Majestic May fishing
  |  First Published: May 2007

May, June and July are perhaps the most majestic times to be stationed in the far north. Everything is lush and green and you can completely forget about the searing heat and brown-baked state of things come the end of the dry season.

May is often a transition month between the wet and dry seasons, and is also when the easterly trade winds keep conditions perfect along inshore regions of the eastern Gulf.

May will hopefully be the month barramundi re-establish themselves in more angler-friendly locations and the estuaries clean up enough for lure casters to get back in on the action. Past experience has shown a slowly receding tide will be best at this time of year.

Quite often, fishers pass by very good-looking barra country to cast lure after lure at snag piles. May is a great time of year to broaden your horizons, because many productive snags and structure will still be covered by the higher water levels. Look for indentations in the main bank, preferably with a small back-eddy in around 2-4ft of water.

Start by aiming your casts at the outside edge of these small inlets, concentrating on protruding structure and back-eddies. Then, throw a couple of casts to the back, searching for spots where bait is congregating. Another good ploy is to look for spots where small drains funnel out at low tide, underneath a dense mangrove line. Return on an outgoing, mid-tide, flicking shallow running lures in tight to the mangrove line. Tighten your drag an extra notch!

Water temperatures should still be fairly high and in 2006 we enjoyed great barra fishing through May and well into June. With plenty of water still pumping out of the creeks and rivers up this way, upstream rock-bars will be a good option for anglers fishing with bait and lures. Focus your efforts on the pressure points (in front of the spots water flows past structure), using lightly weighted dead-baits. Mangrove jack, fingermark, big grunter and bream will all take a range of dead baits.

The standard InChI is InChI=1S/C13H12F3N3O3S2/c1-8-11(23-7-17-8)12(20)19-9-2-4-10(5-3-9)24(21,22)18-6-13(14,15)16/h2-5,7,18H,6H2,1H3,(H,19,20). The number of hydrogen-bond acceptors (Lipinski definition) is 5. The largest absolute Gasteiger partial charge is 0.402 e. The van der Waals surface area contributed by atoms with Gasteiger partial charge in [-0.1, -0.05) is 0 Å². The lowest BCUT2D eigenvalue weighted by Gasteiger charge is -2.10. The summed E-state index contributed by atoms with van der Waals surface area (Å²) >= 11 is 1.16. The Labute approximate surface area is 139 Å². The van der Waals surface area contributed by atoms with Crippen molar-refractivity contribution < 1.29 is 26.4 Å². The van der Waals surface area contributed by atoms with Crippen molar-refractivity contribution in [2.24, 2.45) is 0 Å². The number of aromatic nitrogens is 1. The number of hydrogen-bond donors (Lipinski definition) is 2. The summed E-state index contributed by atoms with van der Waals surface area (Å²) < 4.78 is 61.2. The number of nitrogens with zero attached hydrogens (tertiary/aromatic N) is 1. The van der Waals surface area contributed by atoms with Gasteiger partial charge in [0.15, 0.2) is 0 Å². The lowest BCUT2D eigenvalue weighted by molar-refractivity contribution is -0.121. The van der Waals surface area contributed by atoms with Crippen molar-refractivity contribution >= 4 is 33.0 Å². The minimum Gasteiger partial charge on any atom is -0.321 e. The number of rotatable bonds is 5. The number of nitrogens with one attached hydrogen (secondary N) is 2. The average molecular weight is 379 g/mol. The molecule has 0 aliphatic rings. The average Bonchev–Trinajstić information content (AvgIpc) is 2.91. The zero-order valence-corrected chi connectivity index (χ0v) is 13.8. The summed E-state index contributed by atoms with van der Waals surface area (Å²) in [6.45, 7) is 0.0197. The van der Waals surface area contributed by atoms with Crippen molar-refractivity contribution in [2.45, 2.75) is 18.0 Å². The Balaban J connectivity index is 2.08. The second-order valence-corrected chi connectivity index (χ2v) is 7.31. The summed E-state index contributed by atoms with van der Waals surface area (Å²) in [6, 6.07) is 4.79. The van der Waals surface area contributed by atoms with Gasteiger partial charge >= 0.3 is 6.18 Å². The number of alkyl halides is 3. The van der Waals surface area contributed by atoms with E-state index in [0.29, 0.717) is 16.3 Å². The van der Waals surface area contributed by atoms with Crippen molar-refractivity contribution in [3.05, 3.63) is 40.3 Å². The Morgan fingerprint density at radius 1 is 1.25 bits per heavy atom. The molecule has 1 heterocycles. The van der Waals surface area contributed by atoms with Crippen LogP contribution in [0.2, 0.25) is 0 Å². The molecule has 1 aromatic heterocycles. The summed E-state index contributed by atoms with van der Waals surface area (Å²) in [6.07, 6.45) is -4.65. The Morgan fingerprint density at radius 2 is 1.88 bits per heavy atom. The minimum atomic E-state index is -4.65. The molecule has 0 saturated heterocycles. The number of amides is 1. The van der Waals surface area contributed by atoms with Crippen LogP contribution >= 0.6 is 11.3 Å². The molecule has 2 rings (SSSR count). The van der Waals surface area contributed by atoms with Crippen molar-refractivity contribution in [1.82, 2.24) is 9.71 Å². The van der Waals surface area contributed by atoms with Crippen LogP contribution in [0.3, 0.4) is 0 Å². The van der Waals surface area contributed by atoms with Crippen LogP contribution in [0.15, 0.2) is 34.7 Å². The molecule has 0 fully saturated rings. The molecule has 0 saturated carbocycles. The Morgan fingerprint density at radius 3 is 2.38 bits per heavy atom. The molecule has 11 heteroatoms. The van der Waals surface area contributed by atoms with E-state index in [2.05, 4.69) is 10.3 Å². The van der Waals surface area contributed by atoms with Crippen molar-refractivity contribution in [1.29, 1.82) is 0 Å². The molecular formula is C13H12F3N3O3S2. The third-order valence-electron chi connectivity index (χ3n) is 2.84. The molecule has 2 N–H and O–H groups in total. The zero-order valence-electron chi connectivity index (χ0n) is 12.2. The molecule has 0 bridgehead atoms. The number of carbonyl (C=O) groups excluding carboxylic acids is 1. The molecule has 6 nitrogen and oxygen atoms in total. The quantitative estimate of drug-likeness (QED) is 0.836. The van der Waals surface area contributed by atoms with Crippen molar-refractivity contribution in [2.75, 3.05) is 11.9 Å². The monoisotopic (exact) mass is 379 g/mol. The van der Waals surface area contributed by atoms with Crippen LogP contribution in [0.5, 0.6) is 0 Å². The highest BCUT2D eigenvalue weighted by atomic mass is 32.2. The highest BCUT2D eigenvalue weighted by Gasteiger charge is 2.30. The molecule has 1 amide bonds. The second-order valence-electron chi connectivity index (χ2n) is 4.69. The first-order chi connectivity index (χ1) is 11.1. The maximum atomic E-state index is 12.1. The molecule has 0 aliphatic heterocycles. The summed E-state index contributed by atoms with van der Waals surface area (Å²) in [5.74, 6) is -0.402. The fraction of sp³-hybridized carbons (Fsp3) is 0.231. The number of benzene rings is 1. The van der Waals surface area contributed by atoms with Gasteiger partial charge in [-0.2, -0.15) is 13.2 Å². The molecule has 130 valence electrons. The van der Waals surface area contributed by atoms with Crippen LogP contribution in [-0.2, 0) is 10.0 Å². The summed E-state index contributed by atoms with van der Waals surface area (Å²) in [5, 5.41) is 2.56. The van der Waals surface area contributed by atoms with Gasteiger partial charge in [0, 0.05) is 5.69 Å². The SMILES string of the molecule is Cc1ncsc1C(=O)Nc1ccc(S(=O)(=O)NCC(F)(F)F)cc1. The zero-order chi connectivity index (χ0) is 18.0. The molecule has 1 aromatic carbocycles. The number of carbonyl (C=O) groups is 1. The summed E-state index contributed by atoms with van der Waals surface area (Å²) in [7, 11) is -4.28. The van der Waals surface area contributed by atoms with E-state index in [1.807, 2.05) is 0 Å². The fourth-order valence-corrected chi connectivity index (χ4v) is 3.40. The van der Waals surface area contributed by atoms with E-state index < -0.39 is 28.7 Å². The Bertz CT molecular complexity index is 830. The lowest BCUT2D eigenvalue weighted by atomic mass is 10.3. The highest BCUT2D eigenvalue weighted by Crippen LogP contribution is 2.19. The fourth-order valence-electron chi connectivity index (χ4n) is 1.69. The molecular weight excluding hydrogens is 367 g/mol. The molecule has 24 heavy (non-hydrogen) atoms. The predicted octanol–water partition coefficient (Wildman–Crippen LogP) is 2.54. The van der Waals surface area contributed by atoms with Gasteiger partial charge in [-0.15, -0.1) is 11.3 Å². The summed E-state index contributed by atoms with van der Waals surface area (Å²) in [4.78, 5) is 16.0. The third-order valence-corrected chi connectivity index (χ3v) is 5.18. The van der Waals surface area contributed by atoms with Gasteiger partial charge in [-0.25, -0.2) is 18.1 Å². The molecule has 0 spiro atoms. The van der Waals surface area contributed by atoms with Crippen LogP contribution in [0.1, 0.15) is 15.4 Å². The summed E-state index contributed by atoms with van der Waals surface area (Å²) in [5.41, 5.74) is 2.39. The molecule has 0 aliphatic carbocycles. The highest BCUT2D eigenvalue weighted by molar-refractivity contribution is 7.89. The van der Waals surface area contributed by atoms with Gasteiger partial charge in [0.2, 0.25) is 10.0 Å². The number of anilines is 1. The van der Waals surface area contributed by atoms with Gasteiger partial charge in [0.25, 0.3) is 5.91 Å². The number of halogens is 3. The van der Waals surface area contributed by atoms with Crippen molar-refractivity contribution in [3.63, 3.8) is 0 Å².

Look for tarpon tailing around dusk in deeper stretches or spots with strong current. Cast small flashy flies, tiny poppers and soft-plastics resembling prawns. These fish are tricky to hook and even more difficult to land. Saratoga also fit in this basket and will be feeding actively in May. These fish may be found for a short time, in the downstream and brackish areas of systems adjacent to wetland areas.

A current line often marks two contrasting pieces of water. They are a good sign of depth, structure and direction of tidal movement. It is crucial this time of year to identify what these current lines are telling you and where fish may be feeding in and around them.

You might find huge queenfish patrolling the outer edge of the dirty-water line beyond the mouth, or you may find barra ambushing bait as it is pushed out of a tiny run-off into the main river. Be prepared to cover a few miles and work the tides over and above the key times of dawn and dusk.

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